Recipe by Halcyon Eve
From a Sunset Magazine special edition, "Sunset Weeknight." Since we don't eat pork, I adapted it to use lean ground turkey. I use Penzey's Pizza Seasoning for the seasoning. You can substitute 8 ounces hot Italian sausage links (pork or turkey), casings removed, for the ground turkey and Italian seasoning, if you prefer.
Top Review by Meredith C-ville
This came out really well, but I used kale rather than mustard greens, which didn't seem like the right thing because of their extra bite. I imagine it would work just fine with other "sturdy" greens, too, but spinach gets too wilty. I did this with turkey italian sausage, which also worked well. It was also quite easy and, although this surprises me every time, the polenta turns out like real polenta with minimal effort.
- 3 cups reduced-sodium fat-free chicken broth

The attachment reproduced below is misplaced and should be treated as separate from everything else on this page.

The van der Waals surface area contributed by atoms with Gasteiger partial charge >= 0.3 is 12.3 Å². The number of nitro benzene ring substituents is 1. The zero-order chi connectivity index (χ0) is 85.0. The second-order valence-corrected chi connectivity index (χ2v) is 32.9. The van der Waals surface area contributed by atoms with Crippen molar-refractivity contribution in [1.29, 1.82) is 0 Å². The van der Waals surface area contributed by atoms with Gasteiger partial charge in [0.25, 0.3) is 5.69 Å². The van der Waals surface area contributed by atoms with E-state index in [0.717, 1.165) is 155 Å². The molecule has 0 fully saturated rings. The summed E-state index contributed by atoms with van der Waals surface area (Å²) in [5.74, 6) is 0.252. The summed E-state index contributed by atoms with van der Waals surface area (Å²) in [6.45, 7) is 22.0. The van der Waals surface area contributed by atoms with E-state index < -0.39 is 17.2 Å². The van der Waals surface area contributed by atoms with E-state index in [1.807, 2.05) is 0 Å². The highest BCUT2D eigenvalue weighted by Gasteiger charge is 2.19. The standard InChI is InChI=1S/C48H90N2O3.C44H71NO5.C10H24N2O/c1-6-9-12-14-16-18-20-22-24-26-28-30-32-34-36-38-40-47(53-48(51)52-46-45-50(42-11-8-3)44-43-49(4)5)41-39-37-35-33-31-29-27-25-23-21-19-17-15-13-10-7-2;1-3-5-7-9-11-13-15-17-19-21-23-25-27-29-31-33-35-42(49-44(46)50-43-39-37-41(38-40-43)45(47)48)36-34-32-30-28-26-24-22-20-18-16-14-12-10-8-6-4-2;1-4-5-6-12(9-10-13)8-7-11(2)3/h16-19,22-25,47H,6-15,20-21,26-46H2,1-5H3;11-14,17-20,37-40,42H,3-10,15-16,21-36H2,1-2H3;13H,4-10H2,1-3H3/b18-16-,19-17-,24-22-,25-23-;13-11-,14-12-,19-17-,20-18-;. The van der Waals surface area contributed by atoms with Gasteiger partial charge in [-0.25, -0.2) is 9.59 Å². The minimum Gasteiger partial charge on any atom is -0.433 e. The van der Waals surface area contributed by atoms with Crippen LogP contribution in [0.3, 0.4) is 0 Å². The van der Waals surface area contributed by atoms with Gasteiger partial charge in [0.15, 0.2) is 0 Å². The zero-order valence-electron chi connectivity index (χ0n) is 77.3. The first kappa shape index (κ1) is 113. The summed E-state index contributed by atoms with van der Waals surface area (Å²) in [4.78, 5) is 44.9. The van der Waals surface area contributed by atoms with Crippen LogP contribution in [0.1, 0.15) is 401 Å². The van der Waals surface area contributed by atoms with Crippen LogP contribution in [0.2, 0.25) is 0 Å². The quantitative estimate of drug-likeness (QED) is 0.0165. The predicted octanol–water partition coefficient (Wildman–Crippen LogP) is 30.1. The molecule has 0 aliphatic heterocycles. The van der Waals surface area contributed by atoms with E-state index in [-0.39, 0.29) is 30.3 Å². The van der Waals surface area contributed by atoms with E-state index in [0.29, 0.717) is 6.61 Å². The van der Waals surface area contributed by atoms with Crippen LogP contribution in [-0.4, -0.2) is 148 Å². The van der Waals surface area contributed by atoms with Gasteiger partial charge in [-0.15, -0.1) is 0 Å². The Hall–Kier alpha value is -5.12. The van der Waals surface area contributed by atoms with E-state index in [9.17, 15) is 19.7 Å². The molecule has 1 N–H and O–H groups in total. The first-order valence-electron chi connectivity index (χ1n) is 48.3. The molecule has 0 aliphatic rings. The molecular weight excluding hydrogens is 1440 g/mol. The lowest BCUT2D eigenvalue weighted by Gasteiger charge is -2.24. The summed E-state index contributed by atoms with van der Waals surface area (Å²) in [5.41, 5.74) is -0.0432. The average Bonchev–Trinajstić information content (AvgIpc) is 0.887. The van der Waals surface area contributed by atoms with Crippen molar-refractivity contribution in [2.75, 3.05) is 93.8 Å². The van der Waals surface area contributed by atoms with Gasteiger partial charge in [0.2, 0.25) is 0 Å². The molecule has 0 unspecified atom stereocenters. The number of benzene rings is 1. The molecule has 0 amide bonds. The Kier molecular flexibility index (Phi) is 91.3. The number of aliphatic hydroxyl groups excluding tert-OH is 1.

- 2 cups low-fat milk
- 1 cup yellow cornmeal (polenta)
- 1 tablespoon olive oil
- 8 ounces ground turkey breast
- 2 teaspoons italian sausage seasoning (or substitute Italian herbs)
- 2 garlic cloves, peeled and minced
- 1⁄4 teaspoon hot chili flakes (optional)
- 1 lb mustard greens, rinsed, stems trimmed, and chopped into 1 inch pieces
- 1⁄2-3⁄4 cup shaved parmesan cheese
- salt and pepper
Directions See How It's Made
- In a 3-4 quart pan over high heat, combine broth, milk, and cornmeal, stirring until mixture reaches a boil. Reduce heat to low and cook, stirring frequently, until smooth, about 12-15 minutes. If too thick, add 2-4 tbsp water.
- Meanwhile, heat oil in a 5-6 quart pan over high heat. Add turkey and brown, breaking up with spoon. Add garlic and chili flakes (if desired). Continue cooking, stirring often, until crumbly and brown, about 3-4 minutes. If turkey begins to stick to bottom, add a small amount of water to pan and cook until mostly evaporated.Add mustard greens and stir-fry until wilted, about 2 minutes.
- Spoon polenta into four wide, shallow bowls. Top with sausage and greens mixture. Sprinkle shaved Parmesan over top and season to taste with salt and pepper.